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Who uses what gear, and why? Part 4: Nick Troutman.
Who Uses What, and Why?
This is part 4 in a series of articles on Playak in which we will present some of the world's top paddlers and the gear they use. Now of course these guys are typically sponsored, so I hear you ask: 'how independent can that be'? To which the answer is: we are not talking about the average sponsored Joe the plumber here. This is about people who are so good that they can actually choose from a wide range of sponsors...
In this third article we present Nick Troutman's gear. As in the earlier articles, we left Nick's text mostly unedited.
Nick Troutman. What Gear and Why?
Criteria for choosing brands
EJ, Pat and Tao have covered buying from companies you support which give back to the sport, products with functionality, products that work and are right for you, and management that is supportive and cares about the customer. I will try and give a different approach.
I have been kayaking for 7 years now, only being a sponsored athlete for the last couple years. Meaning I have bought and used many of the different kayak gear that is on the market today.
I also feel that the gear that I use is import to my confidence and has a direct correlation to my paddling abilities on the river. I look for gear that has functionality, durability, light weight, and is safe and stylish.
It can be easy to go for the cheapest piece out there, which I have done before (I was and still am a bit of a kayak bum), but in the end if it breaks, wears out sooner, or is not everything that I wanted, then it isn't worth it. There are only a couple of reasons why something is cheaper, mainly either made from cheaper materials, or made with cheaper labor. Either way, you will most likely find yourself having to replace your cheaper gear sooner, costing you as much or more than just buying better gear in the first place.
Here is the gear I use and why.
Jackson Kayak: a family owned company who care and give back to the sport. They use the strongest, most resistant plastics (cross-linked plastic), and they have one of the best customer services in the business, truly caring about the customer and consumer.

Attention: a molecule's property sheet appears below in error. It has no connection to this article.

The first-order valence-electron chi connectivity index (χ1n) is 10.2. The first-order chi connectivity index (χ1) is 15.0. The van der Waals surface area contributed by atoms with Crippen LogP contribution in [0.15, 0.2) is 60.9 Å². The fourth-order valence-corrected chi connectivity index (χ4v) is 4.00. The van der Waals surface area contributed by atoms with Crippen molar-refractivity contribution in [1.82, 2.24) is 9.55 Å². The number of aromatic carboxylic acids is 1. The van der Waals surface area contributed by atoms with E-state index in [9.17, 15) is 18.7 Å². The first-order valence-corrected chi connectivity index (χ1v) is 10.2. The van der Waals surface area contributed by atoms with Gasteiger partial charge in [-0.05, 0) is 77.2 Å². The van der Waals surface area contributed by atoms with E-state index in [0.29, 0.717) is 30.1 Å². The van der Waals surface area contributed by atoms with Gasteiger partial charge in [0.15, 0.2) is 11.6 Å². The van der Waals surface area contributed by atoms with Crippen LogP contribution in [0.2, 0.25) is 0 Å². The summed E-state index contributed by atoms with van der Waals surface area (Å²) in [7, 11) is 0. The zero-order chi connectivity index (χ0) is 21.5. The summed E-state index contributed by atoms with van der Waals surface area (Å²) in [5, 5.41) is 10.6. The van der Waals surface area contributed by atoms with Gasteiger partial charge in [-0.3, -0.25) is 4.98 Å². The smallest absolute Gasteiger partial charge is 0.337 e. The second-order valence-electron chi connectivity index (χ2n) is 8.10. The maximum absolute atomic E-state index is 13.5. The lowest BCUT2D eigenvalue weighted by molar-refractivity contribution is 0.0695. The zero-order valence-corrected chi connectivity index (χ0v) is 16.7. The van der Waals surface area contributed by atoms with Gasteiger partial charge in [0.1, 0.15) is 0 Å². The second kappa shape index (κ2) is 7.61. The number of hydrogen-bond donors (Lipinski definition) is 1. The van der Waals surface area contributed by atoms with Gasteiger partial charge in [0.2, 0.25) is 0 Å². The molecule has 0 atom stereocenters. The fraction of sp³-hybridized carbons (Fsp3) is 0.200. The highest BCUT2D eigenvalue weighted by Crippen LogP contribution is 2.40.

Play boat: 2010 All-Star: The best freestyle boat I have ever seen. Easy to edge, pick up off the wave (aerial moves), comfortable, less swing weight, fast, and loose.
Creek Boat: 2010 Villain: Plenty of rocker to get up and over any obsticles the rivers have to offer. Stable yet easy to roll, and has a shock absorbing bulk-head.
Kokatat: A grass roots company, that cares about all aspects of watersports. Making quality gear with the best materials.
Dry Top: Rouge: Fits well, not restricting, stylish, durable, and made with Gore-tex material, which lasts longer than anything else I've ever tried.
Insulation: I use the Kokatat insulation fleeces because they are light, comfortable, non restricting and dry quickly if they ever get wet.
PFD: Safety: Ronin Pro: It has the floating I need, a high back for spinal protection, plus the safety equipment that comes in handy is necessary including quick release and tow tether options.
PFD: Play: Orbit tour: It is super low profile, keeping my full range of motion, yet has enough floatation to keep me safe if I ever needed to swim, plus a handy pocket if I need to carry anything down the river with me.
Snapdragon: A company run by kayakers, making products for kayakers. They also make all their products in the USA.
EXP Armortex Reinforced: The skirt fits great, is easy to put on and off, and is completely covered in Kevlar making is last longer. It also comes with an implosion bar to help prevent skirt implosions, making it confident inspiring whether play boating or creek boating.
Shred Ready: Standard Half Cut and Full Face: I use these helmets because they are some of the safest helmets on the market, easy to outfit, form fitting, and stylish.
Teva Cherry Bombs: They are comfortable, grippy, and small enough to fit in my playboat, but solid enough to take creeking.
Lightning Paddles: Freeride Carbon Bent Shaft: It has a solid powerful stroke, lightweight and strong materials, and a large bent hand grip helping always know where my paddle is even in the biggest beat down. They are also starting molded in graphics, making some stylish paddles.
To give this series of articles an extra independent touch, we ask every athlete the following question: "If the above companies wouldn't exist, what brands would you be using?". Nick's answer to that:
Playboat: Bliss Stick Smoothy
Creek Boat: Riot Magnum
Paddle: AT 2 Superlight
Dry Top: Level 6
Spray Skirt: Mountain Surf
Shoes: Five Ten
More info about Nick: http://nicktroutman.com/